SIXTIES SCOOP – CHILD LABOUR
Born in the 1960s, I was one of the thousands of Aboriginal children that were apprehended by Social Services across Canada and put into foster care. The Sixties Scoop overlapped the residential school era and was a time of a tremendous loss of generations of children, which proved to have a devastating impact on Aboriginal communities. As residential school survivors returned home, soon after many of them would have their children taken away from them through the Sixties Scoop. The term the ‘Sixties Scoop’ refers to the apprehension of Native children by government social workers. In 1951, Amendment 88 of the Indian Act stated that all provincial laws would be enforced on reserves, thus allowing Social Services to apprehend children in reserve communities.Social Services were guaranteed payment for each child apprehended (Fournier & Crey,1997). Other financial gains were made by selling children across the border to American adoption agencies, sometimes for as much as $4000.00 per child. The number of apprehensions of Native children is staggering, especially when one considers thatAboriginals in Canada make up three to five percent of the population. From the 1960s through the 1980s, approximately 40 percent of all children in foster care in Canada were
Aboriginal: in 1980, 15,000 children were in foster care. As a result of the outcry fromAboriginal communities, provincial governments across Canada agreed to place a priority to place Aboriginal children in homes that were the next of kin or at least within the community first, and external adoption would be the last option. However, this policy has not always been acted upon, and in some provinces apprehensions have risen dramatically such as in Saskatchewan where Aboriginal children in care has risen to 70% from 40% of all children in care. Today, there is much more public awareness about residential schools than the Sixties Scoop, which remains unknown to most Canadians. It remains largely unacknowledged that the two eras of residential school and the sixties scoop mirrored each other in terms of dislocating Aboriginal children from their family and communities, as well as the children’s similarity of experience of physical and sexual abuse and exploitation for child labour. I expect that the Sixties Scoop will not remain submerged for much longer and these survivors will testify to their experience in courts sooner rather than later. In 2004, I readdressed the issue of the Sixties Scoop with a digital photo collage work entitled, Sixties Scoop child labour,. Ironically, the digital medium and style were also new to my repertoire and I have not done any other digital work since, except for childrens book illustrations. Even today, the topic of the Sixties Scoop is not often discussed or presented in the media, thus the incentive to revisit the topic. This work speaks to captivity, child labour and abuse by presenting a child locked in a birdcage. The child again, is essentially a prisoner, a victim of circumstance over which she has no control. The border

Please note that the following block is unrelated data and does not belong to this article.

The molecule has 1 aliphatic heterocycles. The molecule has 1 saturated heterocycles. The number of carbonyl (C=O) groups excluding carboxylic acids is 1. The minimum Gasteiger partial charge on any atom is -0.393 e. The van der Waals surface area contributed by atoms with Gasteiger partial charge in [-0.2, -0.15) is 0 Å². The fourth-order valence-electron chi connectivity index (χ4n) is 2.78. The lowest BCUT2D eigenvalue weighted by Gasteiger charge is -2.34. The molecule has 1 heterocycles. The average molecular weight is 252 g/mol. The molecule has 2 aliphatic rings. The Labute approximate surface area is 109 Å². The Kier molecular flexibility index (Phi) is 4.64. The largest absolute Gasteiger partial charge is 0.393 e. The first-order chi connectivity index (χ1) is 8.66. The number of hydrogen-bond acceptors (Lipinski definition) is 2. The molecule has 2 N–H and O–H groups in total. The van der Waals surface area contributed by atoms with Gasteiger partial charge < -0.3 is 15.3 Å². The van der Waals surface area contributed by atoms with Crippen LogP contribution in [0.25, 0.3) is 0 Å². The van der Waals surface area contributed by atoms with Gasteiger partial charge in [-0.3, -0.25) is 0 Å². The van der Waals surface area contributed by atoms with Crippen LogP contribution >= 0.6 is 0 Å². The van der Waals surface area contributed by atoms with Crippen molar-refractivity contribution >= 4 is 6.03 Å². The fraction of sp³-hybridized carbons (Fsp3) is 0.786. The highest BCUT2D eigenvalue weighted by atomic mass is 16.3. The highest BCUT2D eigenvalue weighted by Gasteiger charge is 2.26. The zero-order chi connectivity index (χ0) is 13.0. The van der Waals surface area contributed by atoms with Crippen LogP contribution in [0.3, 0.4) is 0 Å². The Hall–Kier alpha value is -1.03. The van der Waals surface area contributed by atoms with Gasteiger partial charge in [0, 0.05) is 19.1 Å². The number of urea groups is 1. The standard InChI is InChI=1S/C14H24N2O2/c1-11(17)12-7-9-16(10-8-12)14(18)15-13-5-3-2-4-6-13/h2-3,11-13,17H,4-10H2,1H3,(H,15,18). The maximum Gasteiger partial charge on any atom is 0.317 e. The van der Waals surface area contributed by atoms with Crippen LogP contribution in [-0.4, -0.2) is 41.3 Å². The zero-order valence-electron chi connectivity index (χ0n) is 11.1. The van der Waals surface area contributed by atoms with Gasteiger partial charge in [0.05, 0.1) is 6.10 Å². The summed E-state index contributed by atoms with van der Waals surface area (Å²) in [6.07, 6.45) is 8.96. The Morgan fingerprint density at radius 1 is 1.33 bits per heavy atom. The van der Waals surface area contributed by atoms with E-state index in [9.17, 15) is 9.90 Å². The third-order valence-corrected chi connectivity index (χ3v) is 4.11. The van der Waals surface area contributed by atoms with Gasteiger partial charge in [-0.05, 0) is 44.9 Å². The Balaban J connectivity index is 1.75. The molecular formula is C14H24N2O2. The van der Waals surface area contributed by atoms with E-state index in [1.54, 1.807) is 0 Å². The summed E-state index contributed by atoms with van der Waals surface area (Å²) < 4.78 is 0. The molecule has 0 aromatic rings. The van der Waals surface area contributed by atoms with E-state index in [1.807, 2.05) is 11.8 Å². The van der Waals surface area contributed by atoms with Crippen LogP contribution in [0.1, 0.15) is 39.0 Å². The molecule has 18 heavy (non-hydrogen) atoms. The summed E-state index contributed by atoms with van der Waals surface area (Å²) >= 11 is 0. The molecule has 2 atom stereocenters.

of this image, at first glance reads as a Aboriginal design, though is in fact a constructed image made of clothespins and pitch forks, subtly referencing labour. The cage hovers above the prairie farms, where most of the boys were sent to live to assist with farm work. The distant horizon is lined with small ghost-like cages, symbolizing headstones, and memorializing those who became lost and did not survive the experience, either by way of suicide, or as a result of homelessness, prostitution or prison life.